Achaemenid Settlements > Dascylium
BackgroundDascylium (Greek: Δασκύλιον, Δασκυλεῖον) was a town in Anatolia some 30 kilometres inland from the coast of the Propontis, at modern Ergili, Turkey. Its site was rediscovered in 1952 and has since been excavated. Excavations have shown that the site was inhabited in the Bronze Age. Phrygians settled there before 750 BC. It came under the control of Lydia. It was then said to be named after Dascylus, the father of Gyges. After the Conquests of Cyrus the Great in 547 BC, Dascylium was chosen as the seat of the Persian satrapy of Hellespontine Phrygia, comprising lands of the Troad, Mysia and Bithynia.Pharnabazus was satrap of Darius III there, until Alexander the Great appointed Calas, who was replaced by Arrhidaeus in the Treaty of Triparadisus. According to Strabo, Hellespontine Phrygia and Phrygia Epictetus comprised Lesser Phrygia (Mysia). Others geographers arranged it differently. When Alexander of Macedon invaded Asia in 334 BC, the first of the major battles by which he overthrew the Achaemenid Empire was fought at the Granicus river on his way to Dascylium from Abydos on the coast.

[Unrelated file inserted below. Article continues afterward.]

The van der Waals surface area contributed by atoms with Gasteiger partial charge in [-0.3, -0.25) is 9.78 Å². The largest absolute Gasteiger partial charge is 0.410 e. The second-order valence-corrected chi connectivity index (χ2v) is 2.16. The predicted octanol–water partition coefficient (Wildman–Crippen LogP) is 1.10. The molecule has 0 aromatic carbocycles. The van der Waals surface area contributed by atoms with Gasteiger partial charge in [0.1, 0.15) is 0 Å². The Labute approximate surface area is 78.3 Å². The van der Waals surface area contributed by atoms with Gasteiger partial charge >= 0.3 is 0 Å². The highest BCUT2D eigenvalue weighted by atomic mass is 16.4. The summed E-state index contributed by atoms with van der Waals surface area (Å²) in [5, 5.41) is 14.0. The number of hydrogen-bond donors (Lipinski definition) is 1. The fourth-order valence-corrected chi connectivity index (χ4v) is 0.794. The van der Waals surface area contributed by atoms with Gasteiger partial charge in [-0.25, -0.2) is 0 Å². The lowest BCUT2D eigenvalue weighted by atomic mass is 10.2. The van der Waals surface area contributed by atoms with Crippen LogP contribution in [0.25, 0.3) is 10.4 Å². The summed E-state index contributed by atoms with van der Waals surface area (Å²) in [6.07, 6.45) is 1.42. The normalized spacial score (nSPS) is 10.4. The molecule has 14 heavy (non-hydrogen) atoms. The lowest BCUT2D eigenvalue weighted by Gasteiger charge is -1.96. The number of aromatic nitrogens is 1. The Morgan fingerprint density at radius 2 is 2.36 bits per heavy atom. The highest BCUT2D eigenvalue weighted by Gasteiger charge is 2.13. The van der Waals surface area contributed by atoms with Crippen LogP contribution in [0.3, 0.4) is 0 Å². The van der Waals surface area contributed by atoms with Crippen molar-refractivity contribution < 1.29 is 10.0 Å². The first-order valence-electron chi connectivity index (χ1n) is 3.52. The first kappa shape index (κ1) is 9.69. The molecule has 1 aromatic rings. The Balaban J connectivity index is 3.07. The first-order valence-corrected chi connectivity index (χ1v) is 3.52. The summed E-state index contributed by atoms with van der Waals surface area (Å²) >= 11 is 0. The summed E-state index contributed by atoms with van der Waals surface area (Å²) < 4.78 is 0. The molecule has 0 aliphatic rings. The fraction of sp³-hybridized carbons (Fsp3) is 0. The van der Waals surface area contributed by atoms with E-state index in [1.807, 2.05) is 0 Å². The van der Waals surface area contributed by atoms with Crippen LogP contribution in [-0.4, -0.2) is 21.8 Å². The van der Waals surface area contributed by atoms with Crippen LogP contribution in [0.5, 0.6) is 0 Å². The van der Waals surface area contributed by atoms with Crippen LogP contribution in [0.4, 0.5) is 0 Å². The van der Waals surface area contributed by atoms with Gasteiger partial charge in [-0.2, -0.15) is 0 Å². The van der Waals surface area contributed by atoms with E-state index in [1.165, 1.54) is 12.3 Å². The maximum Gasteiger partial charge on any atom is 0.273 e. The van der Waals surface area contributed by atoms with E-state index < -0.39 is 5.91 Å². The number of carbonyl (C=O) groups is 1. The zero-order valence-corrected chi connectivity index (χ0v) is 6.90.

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Donald Fyfe Easton, "Anatolia in the Achaemenian and Hellenistic periods" in Encyclopædia Britannica
Sparta and Persia: Lectures Delivered at the University of Cincinnati (Cincinnati Classical Studies) (Hardcover) by D. M. Lewis Page 51 ISBN 90-04-05427-8 (1977)
Philip Yorke, 2nd Earl of Hardwicke et al., Athenian Letters, or the epistolary correspondence of an agent of the king of Persia, residing at Athens during the Peloponnesian war, Geographical Index Asia Minor.
Michel Lequien, Oriens christianus in quatuor Patriarchatus digestus, Paris 1740, Vol. I, coll. 629-630
Raymond Janin, v. Dascylion, in Dictionnaire d'Histoire et de Géographie ecclésiastiques, vol. XIV, Paris 1960, coll. 91-92.